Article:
Survival International has launched a vigorous rebuttal of Harvard ‘evolutionary psychologist’ Steven Pinker’s claim that tribal people are more violent than state societies.
In articles published this week in US journal Truthout, and the UK-based OpenDemocracy, Survival International’s Director Stephen Corry accuses Pinker – once named by Time magazine as one of the world’s 100 most influential people – of ‘claiming scientific support for what is mere opinion by falsely charging contemporary tribal peoples with more or less unremitting villainy.’
Corry writes, ‘Pinker’s baldly stated facts shake and buckle under cross-examination’. He accuses Pinker of: omitting facts which don’t fit his argument; getting many of his facts wrong; citing only those experts who agree with him; and ignoring the many others who don’t.
Starting with the first example in Pinker’s recent book ‘The Better Angels of Our Nature’ – the 5,200-year-old ‘Iceman’ named Ötzi – Corry reveals how Pinker’s suggestion that he was killed in a clash with another tribe is implausible. Corry goes on to expose countless other errors in Pinker’s supposedly ‘scientific’ argument, which has close parallels with the recent book ‘The World Until Yesterday’ by Jared Diamond.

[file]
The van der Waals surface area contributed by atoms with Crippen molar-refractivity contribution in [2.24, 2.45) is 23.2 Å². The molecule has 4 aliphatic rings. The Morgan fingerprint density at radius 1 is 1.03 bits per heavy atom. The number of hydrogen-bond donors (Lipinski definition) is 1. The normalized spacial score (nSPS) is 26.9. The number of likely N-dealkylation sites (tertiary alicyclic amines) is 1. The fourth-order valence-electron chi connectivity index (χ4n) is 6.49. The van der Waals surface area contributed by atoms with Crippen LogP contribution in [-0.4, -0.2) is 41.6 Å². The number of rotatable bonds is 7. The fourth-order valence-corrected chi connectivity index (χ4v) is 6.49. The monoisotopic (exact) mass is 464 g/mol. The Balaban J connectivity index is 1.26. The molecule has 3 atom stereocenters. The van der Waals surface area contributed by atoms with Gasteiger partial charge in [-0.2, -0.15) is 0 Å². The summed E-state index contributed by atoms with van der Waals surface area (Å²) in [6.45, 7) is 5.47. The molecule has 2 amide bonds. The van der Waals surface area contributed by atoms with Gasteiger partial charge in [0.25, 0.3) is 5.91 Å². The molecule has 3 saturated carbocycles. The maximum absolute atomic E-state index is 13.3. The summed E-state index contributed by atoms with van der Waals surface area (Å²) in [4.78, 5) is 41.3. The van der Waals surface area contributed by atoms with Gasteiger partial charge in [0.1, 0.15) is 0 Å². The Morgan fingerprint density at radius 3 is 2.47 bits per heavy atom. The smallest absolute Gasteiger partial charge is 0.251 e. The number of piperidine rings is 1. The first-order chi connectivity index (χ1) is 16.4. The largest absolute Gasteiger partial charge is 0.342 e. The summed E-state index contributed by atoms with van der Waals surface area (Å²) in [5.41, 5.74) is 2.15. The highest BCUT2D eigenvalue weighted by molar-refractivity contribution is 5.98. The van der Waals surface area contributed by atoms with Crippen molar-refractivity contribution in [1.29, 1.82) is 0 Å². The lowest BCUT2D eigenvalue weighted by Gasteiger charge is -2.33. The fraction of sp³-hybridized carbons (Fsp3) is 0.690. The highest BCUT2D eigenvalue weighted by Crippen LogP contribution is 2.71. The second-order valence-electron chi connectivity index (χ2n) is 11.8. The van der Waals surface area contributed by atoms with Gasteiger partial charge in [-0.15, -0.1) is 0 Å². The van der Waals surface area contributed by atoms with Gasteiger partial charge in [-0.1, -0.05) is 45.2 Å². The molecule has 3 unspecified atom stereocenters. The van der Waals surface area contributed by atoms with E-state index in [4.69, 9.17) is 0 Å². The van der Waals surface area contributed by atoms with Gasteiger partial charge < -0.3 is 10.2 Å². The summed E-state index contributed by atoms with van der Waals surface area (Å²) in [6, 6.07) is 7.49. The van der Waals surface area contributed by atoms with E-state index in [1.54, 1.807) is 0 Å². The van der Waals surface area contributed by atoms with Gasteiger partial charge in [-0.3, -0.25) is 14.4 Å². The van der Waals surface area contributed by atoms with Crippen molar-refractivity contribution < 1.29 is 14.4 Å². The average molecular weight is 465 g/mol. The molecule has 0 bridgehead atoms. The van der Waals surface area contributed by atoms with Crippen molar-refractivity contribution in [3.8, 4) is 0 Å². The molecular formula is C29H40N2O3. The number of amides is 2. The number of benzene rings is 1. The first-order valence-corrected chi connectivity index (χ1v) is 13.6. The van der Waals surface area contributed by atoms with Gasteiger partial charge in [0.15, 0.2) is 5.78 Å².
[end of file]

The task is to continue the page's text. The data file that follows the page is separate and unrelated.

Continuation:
‘The data presented by these authors [Steven Pinker and Jared Diamond] is at least contentious, where it’s not plain wrong. They go out of their way to portray tribes as ‘Brutal Savages’ … [For example], twenty percent of the data Pinker uses to categorize the violence of the entire planet’s tribal peoples (excluding ‘hunter-gatherers’) is derived from a single anthropologist, Napoleon Chagnon – whose data has been severely criticized for decades.’
Of Pinker’s principal declaration – that our ancestors (and today’s tribal peoples) were more violent than ‘civilized’ Western society – Corry concludes, ‘Pinker [believes] we are brutal savages until tamed by a nation state bringing peaceful civilization. As far as contemporary tribal peoples are concerned, it couldn’t be further from the truth: the arrival of the state unleashes a savagery second to none in its brutality.’
Read more about the myth of the ‘Brutal Savage’ and how some writers are pushing the view that tribal people are particularly violent.